Joe Root: ‘It was grabbing hold of me’ – Star’s relief after ‘bad toll’ of mental health

Joe Root resigns as England Test captain after disastrous winter

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After 64 Tests in charge of the England team, Root spoke openly about his decision to give-up the captaincy after disappointing results in the 12-months before his announcement. Ben Stokes succeeded the player, becoming the 81st captain of the England men’s Test team, One of the main reasons why Root stepped away from the position was the effect he claimed it was having on his health. Explaining that he “couldn’t leave it at the ground” the pressures of the captaincy were beginning to not only affect him but his family as well.

Back in June 2022 shortly after announcing the news, Root said: “It had become a very unhealthy relationship to be honest, the captaincy and me.

“It started to really take a bad toll on my own personal health. I couldn’t leave it at the ground any more – it was coming home. It wasn’t fair on my family or people close to me, and it wasn’t fair on myself either.

“I think I was unaware of how much it was grabbing hold of me, and I just needed to make the decision. I realised over that time at home that it would have to be in a different way.

“I had thrown everything at it, and I was determined to help turn this team around. I am very excited to do that now and to do everything I can to help Ben really turn this team around and make this team the force it should and can be.”

Almost immediately after deciding to back down, Root told of his relief going on to say: “I felt like a big weight had been lifted and I immediately felt a lot better.”

The decision seems to have incidentally coincided with some career highlights for Root first having ticked off 10,000 runs and more recently performing an “incredible” reverse scoop shot.

This was not the first time Root has commented on the importance of looking after your mental health. Back in 2021, he told Stokes to look after himself and put his well-being above cricket ahead of a Test match against India.

He said at the time: “From my point of view, I just want my friend to be OK. I had a conversation with Ben and that’s when I found out.”

Having had a heart-to-heart phone conversation with Stokes, Root continued to explain publicly: “The call will stay between the two of us but for me it was hard to see a friend like that. More than anything I just want him to be okay and I’ll be there for him as much as he wants.

“Anyone who knows Ben, knows he always puts other people in front of himself. Now is an opportunity for him to put himself first, to take time to look after himself and get to a good place again. Hopefully that can be sooner rather than later. Cricket has to be a secondary thought, a long way down the line, and he should take as much time as he needs.”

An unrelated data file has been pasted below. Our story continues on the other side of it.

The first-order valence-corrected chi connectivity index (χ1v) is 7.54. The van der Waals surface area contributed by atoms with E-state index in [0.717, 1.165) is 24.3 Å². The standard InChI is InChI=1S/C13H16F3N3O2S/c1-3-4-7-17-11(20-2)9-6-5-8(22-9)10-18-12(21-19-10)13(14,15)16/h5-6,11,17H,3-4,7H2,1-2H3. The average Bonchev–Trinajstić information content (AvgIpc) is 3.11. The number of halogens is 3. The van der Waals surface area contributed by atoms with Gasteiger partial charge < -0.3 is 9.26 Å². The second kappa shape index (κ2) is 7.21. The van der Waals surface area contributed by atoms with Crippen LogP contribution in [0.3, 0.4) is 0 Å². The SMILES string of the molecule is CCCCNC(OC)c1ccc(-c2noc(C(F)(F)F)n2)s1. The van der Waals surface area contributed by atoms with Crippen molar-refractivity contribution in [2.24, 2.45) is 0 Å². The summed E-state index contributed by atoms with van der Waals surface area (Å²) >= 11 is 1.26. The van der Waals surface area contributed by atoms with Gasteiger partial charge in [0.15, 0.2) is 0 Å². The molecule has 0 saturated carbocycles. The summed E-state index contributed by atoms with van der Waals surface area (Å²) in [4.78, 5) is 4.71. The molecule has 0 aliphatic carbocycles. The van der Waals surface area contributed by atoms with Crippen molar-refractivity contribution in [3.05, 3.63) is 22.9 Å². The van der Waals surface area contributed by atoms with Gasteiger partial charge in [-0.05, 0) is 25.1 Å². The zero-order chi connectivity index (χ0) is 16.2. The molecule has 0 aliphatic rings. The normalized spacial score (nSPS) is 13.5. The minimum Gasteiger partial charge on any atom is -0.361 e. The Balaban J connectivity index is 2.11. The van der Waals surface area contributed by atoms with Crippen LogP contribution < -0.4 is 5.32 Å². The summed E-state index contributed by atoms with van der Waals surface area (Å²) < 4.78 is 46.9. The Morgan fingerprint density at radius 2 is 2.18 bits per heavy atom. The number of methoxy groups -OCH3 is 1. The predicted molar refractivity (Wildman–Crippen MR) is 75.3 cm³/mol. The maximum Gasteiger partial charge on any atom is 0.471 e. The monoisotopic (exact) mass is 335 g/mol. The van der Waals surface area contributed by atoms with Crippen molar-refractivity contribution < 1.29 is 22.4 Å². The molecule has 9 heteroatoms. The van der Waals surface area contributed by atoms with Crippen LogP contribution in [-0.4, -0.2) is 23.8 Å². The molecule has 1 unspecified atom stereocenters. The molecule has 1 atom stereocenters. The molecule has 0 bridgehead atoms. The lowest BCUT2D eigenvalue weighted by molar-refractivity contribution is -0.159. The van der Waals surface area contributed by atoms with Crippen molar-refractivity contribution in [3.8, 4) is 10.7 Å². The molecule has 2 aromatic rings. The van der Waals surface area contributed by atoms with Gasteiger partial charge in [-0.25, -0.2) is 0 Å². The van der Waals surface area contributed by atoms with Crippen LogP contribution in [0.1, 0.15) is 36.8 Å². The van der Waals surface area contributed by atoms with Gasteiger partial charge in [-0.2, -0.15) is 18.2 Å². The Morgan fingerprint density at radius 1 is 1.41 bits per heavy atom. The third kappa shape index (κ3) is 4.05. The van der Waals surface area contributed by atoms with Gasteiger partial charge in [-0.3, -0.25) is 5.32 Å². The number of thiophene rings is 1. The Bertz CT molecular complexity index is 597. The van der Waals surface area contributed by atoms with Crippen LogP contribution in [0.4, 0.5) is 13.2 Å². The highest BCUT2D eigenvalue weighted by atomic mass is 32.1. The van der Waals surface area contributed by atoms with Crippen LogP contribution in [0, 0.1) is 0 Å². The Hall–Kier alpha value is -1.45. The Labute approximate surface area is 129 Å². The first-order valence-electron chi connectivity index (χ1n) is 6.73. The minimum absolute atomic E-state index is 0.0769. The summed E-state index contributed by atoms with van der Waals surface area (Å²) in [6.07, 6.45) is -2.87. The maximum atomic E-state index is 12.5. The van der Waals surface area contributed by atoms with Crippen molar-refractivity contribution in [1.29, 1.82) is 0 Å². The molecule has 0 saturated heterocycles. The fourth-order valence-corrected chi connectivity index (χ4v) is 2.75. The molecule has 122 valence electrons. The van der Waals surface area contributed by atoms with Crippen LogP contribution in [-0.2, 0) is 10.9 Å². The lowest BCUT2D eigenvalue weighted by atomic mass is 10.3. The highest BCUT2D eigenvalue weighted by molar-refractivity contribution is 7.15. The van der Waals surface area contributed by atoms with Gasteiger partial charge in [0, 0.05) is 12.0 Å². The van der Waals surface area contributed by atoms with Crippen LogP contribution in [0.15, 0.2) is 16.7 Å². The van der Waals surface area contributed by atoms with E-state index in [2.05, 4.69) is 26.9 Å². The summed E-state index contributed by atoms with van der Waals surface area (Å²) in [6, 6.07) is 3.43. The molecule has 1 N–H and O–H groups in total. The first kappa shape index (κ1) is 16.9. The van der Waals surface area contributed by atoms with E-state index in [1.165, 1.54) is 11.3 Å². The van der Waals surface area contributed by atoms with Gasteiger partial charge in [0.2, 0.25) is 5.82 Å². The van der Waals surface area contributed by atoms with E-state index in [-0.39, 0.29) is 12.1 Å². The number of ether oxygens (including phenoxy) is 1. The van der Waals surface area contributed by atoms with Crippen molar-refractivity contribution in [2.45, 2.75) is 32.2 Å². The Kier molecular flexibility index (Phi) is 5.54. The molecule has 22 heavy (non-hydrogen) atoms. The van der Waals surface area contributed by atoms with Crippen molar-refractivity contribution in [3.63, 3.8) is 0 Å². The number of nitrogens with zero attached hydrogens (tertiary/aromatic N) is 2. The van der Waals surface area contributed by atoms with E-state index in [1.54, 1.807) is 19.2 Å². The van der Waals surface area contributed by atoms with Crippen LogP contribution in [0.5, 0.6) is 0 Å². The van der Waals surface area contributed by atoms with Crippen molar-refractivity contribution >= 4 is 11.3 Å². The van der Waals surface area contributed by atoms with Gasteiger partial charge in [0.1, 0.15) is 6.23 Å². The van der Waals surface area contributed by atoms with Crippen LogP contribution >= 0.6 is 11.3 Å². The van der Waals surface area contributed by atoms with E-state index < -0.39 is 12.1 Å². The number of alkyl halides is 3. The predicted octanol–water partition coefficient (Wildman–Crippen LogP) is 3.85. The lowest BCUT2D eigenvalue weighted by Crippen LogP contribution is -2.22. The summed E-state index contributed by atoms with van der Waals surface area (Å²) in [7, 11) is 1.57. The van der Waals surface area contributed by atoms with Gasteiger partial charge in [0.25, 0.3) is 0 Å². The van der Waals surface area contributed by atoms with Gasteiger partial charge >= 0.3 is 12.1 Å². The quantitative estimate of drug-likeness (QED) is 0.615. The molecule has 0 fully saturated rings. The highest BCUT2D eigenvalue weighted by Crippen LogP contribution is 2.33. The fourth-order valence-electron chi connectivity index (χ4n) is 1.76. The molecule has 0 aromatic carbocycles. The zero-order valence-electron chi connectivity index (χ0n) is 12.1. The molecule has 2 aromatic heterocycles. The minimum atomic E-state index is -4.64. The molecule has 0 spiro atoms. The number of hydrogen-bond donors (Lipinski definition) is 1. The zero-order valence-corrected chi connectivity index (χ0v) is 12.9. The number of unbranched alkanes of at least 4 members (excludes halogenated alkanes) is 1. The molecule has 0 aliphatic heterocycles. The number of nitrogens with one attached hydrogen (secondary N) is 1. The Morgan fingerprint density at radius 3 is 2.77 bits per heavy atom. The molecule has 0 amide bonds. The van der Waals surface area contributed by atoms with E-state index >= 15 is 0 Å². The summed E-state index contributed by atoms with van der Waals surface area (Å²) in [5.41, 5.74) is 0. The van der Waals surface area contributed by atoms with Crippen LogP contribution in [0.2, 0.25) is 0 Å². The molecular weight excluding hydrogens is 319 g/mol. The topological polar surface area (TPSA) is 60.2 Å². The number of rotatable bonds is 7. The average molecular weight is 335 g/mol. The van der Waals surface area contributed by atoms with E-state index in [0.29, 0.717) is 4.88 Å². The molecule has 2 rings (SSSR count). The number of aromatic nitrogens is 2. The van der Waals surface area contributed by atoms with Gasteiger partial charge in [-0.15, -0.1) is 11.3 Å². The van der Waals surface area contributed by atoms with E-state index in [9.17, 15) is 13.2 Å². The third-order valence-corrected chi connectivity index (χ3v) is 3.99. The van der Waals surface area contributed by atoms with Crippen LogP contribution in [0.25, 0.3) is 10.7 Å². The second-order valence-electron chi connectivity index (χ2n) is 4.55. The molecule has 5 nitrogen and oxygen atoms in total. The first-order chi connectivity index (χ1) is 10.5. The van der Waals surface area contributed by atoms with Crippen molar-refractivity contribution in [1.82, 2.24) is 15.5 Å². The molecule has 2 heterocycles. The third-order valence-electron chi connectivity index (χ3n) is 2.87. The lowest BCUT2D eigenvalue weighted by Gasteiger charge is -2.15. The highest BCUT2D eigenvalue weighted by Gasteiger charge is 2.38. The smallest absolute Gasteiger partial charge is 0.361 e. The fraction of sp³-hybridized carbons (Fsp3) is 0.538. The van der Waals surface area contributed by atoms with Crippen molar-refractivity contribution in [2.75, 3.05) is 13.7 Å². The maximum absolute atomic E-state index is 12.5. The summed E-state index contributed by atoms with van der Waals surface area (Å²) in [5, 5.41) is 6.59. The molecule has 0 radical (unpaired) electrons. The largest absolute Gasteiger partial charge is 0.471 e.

Experiencing periods of bad mental health is a common occurrence that will happen to many individuals during their lifetime, but according to cricket coach Lindsay Moody, who worked with Root at the age of 12, and had a short career in Sussex’s 2nd XI, worries that parental expectation is making both depression and anxiety in cricket players far worse, with players under almost unbearable pressure to perform.

Moody, who is also a qualified mental health first-aider, said in a 2018 interview: “The pressure from their parents, and their peers, is huge. If you win a few matches and do well it’s enormous for the kid; but the devastation on their faces when the district or performance squad is whittled down from 120 boys to 80 boys is massive. For some of them it’s the end of the world.

“They’re all Ok when things are going well. But when they’re not… you know what the modern world’s like. It’s only interested in the good ‘uns, not in the bad ‘uns and not interested in the good ‘uns when they lose form.

“There has always been that but the expectancy from parents is greater than in the past. I have so many issues with parents coming down and trying to talk to their kids and I say – can you let me deal with it?

“But I know that when they go away they’re going to be going on at them. It starts there, that’s my issue, and when they grow older, if you’re not careful, it stays with them.”

The Centers for Disease Control and Prevention (CDC) explains that depression is a low mood that lasts for a prolonged period of time and interferes with “normal, everyday functioning.” On the other hand, anxiety is defined as a feeling of “intense, excessive and persistent worry and fear” which can occur daily.

Although entirely separate conditions, it is possible for individuals to suffer from both depression and anxiety at the same time. In fact, anxiety may occur as a symptom of clinical (major) depression. But it is also common to have depression that’s triggered by an anxiety disorder, such as generalised anxiety disorder (GAD), panic disorder or separation anxiety disorder.

Symptoms of the two conditions typically involve, but are not limited to, the following:

  • Feeling tired all of the time
  • Insomnia
  • Low sex drive
  • Persistent low mood
  • Stress
  • Feeling constantly “on edge”
  • Difficulty concentrating
  • Irritability
  • Shortness of breath.

However, for both conditions many individuals find improvements with psychological counselling, medication or a combination of both. Lifestyle changes, such as improving sleep habits, increasing social support, using stress-reduction techniques or getting regular exercise, also may help.

For confidential mental health support, you can contact Samaritans 24 hours a day, 365 days a year. You can call 116 123 (free from any phone) or email [email protected]

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